Meander has raised concerns about the state of the Telopea Steps, which will be used in the upcoming Oxfam Trailwalker event.
The group cares for the Menzies Creek and Emerald Tourist Track, and co-ordinator Kate Forster told the Mail that the locally famous Telopea Road had become a tripping hazard.
She said there was rusty and torn wire.
The group was vital in creating the steps and helped lead construction with the help of Emerald Lions, Rotary and SES groups 24 years ago.
Meander said Cardinia Shire Council recently discovered a private title for what it thought was its road reserve, and therefore liability insurance might not exist if someone had an accident there.
Ms Forster said that considering the council and Parks Victoria had given verbal approval for the 3000-plus participant, 100 kilometre Oxfam Trailwalker event to travel through the area and use this route, the safety of the steps needed to be addressed.
“Local volunteers have done an incredible job to get the wonderful stream reserves across our region better protected with the new Yellingbo Conservation Area,” she said.
“Yet Trailwalker doesn’t comply with the protection given.
“This is unacceptable…we’re talking to the ombudsman.”
The group has urged Cardinia to resolve the issue and close the area until the steps could be made safe.
“Wire netting meant to provide grip is rusted, broken and lifting, but this can’t be replaced as Cardinia Shire Council has discovered a private title for what had been considered a road reserve,” Ms Forster said.
Meander has liaised with the council to improve drainage, planting and weeding on the land and recently obtained legal advice which stated that “there can be little doubt that the land is in fact a road, and that its true owner is the Shire of Cardinia.”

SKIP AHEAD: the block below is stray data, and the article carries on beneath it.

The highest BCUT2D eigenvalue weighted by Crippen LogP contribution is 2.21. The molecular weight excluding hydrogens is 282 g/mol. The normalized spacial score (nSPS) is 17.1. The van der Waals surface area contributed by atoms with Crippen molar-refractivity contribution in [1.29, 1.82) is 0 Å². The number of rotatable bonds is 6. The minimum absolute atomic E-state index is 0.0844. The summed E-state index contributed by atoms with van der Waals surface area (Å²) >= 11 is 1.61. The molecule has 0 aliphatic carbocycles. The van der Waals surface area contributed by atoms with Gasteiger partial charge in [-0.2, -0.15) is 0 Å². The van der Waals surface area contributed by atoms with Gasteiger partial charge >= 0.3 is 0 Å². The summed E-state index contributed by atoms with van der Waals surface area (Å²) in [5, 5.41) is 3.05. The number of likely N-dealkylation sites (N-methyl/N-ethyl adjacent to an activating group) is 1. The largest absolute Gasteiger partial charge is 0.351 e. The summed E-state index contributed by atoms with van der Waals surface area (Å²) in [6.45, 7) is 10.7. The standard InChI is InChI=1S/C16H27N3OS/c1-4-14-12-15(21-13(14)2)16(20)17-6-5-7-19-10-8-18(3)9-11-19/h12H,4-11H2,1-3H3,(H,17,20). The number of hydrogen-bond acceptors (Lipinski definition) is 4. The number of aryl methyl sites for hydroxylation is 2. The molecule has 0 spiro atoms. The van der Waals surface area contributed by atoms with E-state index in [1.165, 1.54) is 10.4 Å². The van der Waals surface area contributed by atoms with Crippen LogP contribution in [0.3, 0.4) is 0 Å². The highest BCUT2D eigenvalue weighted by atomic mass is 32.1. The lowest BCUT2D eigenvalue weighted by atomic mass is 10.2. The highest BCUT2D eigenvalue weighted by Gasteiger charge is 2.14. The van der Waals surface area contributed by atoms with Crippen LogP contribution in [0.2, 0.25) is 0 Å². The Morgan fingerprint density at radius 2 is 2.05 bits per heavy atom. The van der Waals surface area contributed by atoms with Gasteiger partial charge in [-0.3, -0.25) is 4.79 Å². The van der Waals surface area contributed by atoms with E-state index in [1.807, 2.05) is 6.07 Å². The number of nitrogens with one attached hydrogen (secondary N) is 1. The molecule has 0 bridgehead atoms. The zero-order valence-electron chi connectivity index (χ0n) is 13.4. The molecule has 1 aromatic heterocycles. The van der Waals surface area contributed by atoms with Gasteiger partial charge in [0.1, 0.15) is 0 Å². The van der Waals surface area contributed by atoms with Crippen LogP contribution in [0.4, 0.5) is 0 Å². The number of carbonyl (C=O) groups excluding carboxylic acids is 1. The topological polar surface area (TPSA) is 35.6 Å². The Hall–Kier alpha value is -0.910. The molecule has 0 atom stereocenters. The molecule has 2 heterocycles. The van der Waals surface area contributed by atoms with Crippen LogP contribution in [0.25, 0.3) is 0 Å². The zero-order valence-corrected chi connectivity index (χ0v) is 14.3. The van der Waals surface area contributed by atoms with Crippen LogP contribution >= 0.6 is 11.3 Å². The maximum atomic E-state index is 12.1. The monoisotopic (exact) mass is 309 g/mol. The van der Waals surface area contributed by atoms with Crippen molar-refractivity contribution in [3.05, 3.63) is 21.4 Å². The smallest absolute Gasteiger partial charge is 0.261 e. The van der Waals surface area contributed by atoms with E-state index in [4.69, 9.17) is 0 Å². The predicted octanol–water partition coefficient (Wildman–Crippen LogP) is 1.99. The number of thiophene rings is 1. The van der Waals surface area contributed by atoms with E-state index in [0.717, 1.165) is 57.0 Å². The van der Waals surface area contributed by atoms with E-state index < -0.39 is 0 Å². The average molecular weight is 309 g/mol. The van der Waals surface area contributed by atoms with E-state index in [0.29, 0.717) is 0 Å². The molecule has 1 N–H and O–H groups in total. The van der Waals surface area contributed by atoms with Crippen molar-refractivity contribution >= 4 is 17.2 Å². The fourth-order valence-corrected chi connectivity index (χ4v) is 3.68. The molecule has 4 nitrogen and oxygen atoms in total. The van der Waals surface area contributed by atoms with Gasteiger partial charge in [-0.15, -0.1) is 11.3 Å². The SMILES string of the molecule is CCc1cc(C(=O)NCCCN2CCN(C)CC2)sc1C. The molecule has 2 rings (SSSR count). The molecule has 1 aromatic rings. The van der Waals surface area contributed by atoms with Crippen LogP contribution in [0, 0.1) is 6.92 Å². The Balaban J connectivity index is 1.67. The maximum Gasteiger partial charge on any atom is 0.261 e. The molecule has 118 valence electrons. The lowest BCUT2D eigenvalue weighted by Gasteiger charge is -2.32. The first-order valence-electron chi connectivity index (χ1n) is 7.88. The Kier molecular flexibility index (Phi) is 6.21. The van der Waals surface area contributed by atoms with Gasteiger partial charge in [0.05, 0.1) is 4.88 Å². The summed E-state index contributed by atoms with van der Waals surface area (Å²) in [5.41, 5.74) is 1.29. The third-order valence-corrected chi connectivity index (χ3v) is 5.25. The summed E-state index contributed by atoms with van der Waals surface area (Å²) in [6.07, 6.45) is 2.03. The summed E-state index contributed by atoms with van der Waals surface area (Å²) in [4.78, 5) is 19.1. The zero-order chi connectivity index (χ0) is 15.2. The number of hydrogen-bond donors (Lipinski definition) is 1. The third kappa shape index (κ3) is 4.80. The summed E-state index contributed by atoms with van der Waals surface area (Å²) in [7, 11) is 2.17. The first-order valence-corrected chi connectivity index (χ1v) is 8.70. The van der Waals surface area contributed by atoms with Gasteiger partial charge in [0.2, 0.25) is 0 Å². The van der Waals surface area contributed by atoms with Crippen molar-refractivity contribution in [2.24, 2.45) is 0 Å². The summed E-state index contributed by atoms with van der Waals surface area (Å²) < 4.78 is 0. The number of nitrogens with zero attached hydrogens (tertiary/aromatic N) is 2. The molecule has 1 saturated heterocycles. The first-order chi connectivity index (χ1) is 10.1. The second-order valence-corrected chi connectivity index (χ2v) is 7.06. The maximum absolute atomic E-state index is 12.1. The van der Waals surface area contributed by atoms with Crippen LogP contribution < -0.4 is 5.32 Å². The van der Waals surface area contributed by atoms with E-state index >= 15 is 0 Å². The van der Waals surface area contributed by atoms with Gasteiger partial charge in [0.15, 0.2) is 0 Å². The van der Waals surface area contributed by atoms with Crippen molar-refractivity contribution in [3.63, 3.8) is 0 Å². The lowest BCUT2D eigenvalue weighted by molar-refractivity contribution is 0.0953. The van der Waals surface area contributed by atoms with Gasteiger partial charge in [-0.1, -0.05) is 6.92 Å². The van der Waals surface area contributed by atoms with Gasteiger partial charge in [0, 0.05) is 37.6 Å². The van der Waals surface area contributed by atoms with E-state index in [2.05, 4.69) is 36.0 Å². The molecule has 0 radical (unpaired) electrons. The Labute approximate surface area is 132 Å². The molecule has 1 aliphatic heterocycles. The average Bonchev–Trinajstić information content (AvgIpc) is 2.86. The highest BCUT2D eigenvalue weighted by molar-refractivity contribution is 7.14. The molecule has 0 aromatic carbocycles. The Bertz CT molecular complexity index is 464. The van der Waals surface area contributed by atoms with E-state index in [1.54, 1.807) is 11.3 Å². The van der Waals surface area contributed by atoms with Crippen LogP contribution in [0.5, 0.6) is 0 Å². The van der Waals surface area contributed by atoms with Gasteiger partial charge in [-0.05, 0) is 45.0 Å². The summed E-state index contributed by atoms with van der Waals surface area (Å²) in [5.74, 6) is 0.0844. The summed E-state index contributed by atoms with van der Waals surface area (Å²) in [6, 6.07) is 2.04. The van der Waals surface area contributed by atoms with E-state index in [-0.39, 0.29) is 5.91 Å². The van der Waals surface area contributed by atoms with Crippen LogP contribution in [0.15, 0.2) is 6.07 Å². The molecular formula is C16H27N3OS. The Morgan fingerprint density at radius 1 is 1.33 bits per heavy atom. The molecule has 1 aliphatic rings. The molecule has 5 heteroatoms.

Cardinia responded to the claims by stating that “this is not a council asset, and as a result, council has not been responsible for its maintenance”.
Parks Victoria’ metropolitan parks regional director, Craig Stubbings, said that since working with Meander in 1993 “Parks Victoria has, in good faith, managed the walking track, including the Telopea Steps”.
He said that Parks Victoria was made aware of a small section of the steps which was not public land.
“In late October, Parks Victoria was made aware that a small, 50 metre section of the Telopea Steps was not part of its public land management footprint,” Mr Stubbings said.
“In response, Parks Victoria is working closely with the Department of Environment, Land Water and Planning (DELWP) and Cardinia council to resolve the status of the land and confirm ongoing management responsibilities.
“The Telopea Steps were assessed by Parks Victoria and Cardinia Council and deemed safe to remain open…ongoing monitoring will occur regularly whilst the issue of land management responsibility is resolved.”